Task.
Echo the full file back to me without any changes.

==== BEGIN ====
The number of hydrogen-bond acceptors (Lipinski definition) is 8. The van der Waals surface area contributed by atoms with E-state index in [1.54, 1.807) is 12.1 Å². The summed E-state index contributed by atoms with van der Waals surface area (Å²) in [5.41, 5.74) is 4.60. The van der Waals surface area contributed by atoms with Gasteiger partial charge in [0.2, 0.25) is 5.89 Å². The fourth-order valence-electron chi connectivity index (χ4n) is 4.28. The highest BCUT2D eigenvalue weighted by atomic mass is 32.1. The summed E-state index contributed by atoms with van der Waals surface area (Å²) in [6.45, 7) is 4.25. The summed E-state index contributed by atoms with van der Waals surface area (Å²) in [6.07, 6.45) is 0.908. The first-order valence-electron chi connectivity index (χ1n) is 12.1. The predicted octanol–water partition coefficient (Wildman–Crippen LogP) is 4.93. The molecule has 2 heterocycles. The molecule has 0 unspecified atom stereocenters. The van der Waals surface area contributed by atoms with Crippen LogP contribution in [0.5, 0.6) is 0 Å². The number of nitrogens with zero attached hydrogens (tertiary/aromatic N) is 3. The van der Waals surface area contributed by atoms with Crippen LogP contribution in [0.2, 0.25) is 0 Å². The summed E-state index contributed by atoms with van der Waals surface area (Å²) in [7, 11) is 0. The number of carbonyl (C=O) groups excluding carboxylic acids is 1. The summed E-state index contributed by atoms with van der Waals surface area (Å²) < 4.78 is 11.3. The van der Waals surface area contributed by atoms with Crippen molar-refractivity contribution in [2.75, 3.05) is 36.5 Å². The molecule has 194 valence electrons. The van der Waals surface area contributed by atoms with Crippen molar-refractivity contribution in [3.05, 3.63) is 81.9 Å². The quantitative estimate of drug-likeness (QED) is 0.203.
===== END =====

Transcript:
The number of hydrogen-bond acceptors (Lipinski definition) is 8. The van der Waals surface area contributed by atoms with E-state index in [1.54, 1.807) is 12.1 Å². The summed E-state index contributed by atoms with van der Waals surface area (Å²) in [5.41, 5.74) is 4.60. The van der Waals surface area contributed by atoms with Gasteiger partial charge in [0.2, 0.25) is 5.89 Å². The fourth-order valence-electron chi connectivity index (χ4n) is 4.28. The highest BCUT2D eigenvalue weighted by atomic mass is 32.1. The summed E-state index contributed by atoms with van der Waals surface area (Å²) in [6.45, 7) is 4.25. The summed E-state index contributed by atoms with van der Waals surface area (Å²) in [6.07, 6.45) is 0.908. The first-order valence-electron chi connectivity index (χ1n) is 12.1. The predicted octanol–water partition coefficient (Wildman–Crippen LogP) is 4.93. The molecule has 2 heterocycles. The molecule has 0 unspecified atom stereocenters. The van der Waals surface area contributed by atoms with Crippen LogP contribution in [0.5, 0.6) is 0 Å². The number of nitrogens with zero attached hydrogens (tertiary/aromatic N) is 3. The van der Waals surface area contributed by atoms with Crippen LogP contribution in [0.2, 0.25) is 0 Å². The summed E-state index contributed by atoms with van der Waals surface area (Å²) in [7, 11) is 0. The number of carbonyl (C=O) groups excluding carboxylic acids is 1. The summed E-state index contributed by atoms with van der Waals surface area (Å²) < 4.78 is 11.3. The van der Waals surface area contributed by atoms with Crippen molar-refractivity contribution in [2.75, 3.05) is 36.5 Å². The molecule has 194 valence electrons. The van der Waals surface area contributed by atoms with Crippen molar-refractivity contribution in [3.05, 3.63) is 81.9 Å². The quantitative estimate of drug-likeness (QED) is 0.203.